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Why does my anti-malware software say a link is suspected phishing?

My AT&T web mail says this is a suspected phishing site in
regards to your newsletter. I still open and read it. Why would they
suspect a forged address?

Unfortunately, there’s a very legitimate way to craft links that also
happens to be easily confused with a technique used by phishing
attempts.

It’s a difficult position for both the publisher, such as myself,
who wants to gather information, and the anti-malware software that
doesn’t want to inadvertently miss an actual phishing attempt. By
erring on the side of paranoia, the anti-malware software often reports
“false positives” – links that are “suspected” of being phishing
attempts, but really aren’t.

Let’s look at this in more detail, and how you can tell the
difference.

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First, we need to understand just what a phishing attempt really is: it’s an attempt to make you think you’re about to visit legitimate site “A”, when in fact you’re about to be tricked into visiting some questionable site “B”.

Here’s an example I’ve used before:

http://www.ebay.com

It looks like that’ll take you eBay, doesn’t it? But by now, you can guess that it won’t. It’ll take you someplace else entirely. In most browsers, if you hover the mouse pointer over that link, you’ll see in the browser’s status line exactly where it will take you.

“You should always check the status line before taking links you’re not 100% sure of.”

You should always check the status line before taking links you’re not 100% sure of. Phishing? What’s Phishing? has more guidelines to stay safe.

This leads us to the first technique used to possibly identify phishing attempts: if the link looks like one URL, but in fact would take you to another URL, that’s suspect.

But not perfect.

The problem is that there are very legitimate reasons that this might be the case.

Let’s look at this example:

http://www.microsoft.com

That link looks like it will take you to microsoft.com, and in fact it will. But if you hover over the link, it won’t show microsoft.com at all … it shows http://go.ask-leo.com/ms. Since they don’t match, anti-phishing tests might label this as a suspected phishing attempt, even though it’s not.

Now the question you should be asking yourself is why would I send you to microsoft.com via a link that is off of my own ask-leo.com domain? The answer is: so that I can tell that you went there.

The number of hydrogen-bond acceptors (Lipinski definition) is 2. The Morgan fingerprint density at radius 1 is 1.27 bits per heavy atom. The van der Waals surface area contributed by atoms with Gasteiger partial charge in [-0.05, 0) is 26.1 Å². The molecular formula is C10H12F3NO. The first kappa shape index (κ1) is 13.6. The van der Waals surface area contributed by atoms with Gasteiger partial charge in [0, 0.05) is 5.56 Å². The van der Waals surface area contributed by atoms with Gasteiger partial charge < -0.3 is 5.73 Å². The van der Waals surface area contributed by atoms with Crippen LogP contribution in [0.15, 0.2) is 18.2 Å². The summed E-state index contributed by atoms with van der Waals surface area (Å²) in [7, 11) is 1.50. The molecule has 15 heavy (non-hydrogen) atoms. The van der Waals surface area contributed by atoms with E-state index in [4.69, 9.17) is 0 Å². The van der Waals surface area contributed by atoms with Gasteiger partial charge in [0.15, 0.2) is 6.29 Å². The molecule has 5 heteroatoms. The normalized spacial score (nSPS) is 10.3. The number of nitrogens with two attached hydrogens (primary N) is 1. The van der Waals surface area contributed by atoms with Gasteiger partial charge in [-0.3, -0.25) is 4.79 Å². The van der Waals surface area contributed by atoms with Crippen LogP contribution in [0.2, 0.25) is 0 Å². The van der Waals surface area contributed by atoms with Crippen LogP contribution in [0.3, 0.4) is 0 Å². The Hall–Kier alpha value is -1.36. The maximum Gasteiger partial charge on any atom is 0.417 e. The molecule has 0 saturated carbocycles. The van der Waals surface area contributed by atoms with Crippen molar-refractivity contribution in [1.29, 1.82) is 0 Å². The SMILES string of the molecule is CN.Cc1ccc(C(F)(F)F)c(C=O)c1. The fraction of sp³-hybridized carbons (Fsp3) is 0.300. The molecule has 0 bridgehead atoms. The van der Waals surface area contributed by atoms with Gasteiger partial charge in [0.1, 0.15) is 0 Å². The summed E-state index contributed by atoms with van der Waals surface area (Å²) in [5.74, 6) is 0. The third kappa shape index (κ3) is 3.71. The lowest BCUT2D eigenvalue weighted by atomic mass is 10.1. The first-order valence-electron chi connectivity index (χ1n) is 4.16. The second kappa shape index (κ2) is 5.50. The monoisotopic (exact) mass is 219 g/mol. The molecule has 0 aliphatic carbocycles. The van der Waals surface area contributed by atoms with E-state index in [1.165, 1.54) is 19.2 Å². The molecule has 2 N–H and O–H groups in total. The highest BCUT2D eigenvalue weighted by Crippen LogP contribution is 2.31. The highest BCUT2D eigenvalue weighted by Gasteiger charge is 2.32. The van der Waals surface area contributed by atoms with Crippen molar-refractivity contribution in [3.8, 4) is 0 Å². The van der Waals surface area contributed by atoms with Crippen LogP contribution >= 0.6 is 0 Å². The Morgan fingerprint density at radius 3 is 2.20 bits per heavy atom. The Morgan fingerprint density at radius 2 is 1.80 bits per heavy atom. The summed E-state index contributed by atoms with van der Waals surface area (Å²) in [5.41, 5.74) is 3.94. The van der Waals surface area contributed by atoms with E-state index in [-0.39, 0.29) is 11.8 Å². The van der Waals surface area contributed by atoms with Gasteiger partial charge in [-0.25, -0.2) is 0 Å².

“Click Tracking” allows publishers such as myself to gauge what’s popular and useful, and allows us to get a better feel for just how well we’re doing. It’s not used to track you specifically, but rather to see how many people are clicking on any given link. Without that “redirection” through http://ask-leo.com/d-ms I wouldn’t be able to tell how many people were finding that link to http://www.microsoft.com of interest.

For example, I can tell you that as I write this, 30 people clicked on a link to microsoft.com from my site in the last week. I have no idea who they are, but I don’t care – it’s the aggregate information that’s most useful. I can also tell you that it pales in comparison to the 1,735 people that clicked on the link to TweakUI, or the 996 people that clicked on a link to the PowerPoint Viewer in that same timeframe.

That’s additional data to help tell me what my visitors think is important.

But collecting it can confuse anti-phishing tools.

Which brings me to the newsletter and email in general.

Using click tracking on a website isn’t all that common; although it is certainly possible, legitimate and ultimately benign. Using click tracking in email is extremely common.

Once again, using click tracking legitimately allows publishers to understand whether they’re giving their recipients what they want. For example, if I send out a newsletter and no one clicks on any of the links – well, that must’ve been an pretty poor newsletter, and that’s something I need to know. On the other hand, if a specific bit of information is extremely popular, that’s good for me to know as well, as I can then tailor more or include additional content to meet that apparent interest.

But, as you’ve seen, that data collection effort can result in false-positive phishing warnings, as the links you see might not exactly match the links you’ll be routed through.

(As an aside specifically for Ask Leo! newsletter subscribers, links will typically route through ask-leo.com, aweber.com or a subdomain off of aweber.com. Ads may route through other domains that I will have vetted prior to publication.)

Lastly, this technique can be used several legitimate purposes:

  • Click tracking: as discussed above.

  • URL Shortening: services like tinyurl.com and snurl.com work in exactly this same fashion.

  • Change Protection: sometimes URLs change and pages move. Using a redirection as we’ve discussed here allows the target of the redirection to be changed in exactly one place.

So definitely pay attention to the warnings your anti-malware software is throwing at you, but don’t assume that it’s always correct. Use some common sense, and some knowledge, to gauge yourself if what you’re about to click on is legitimate or not.

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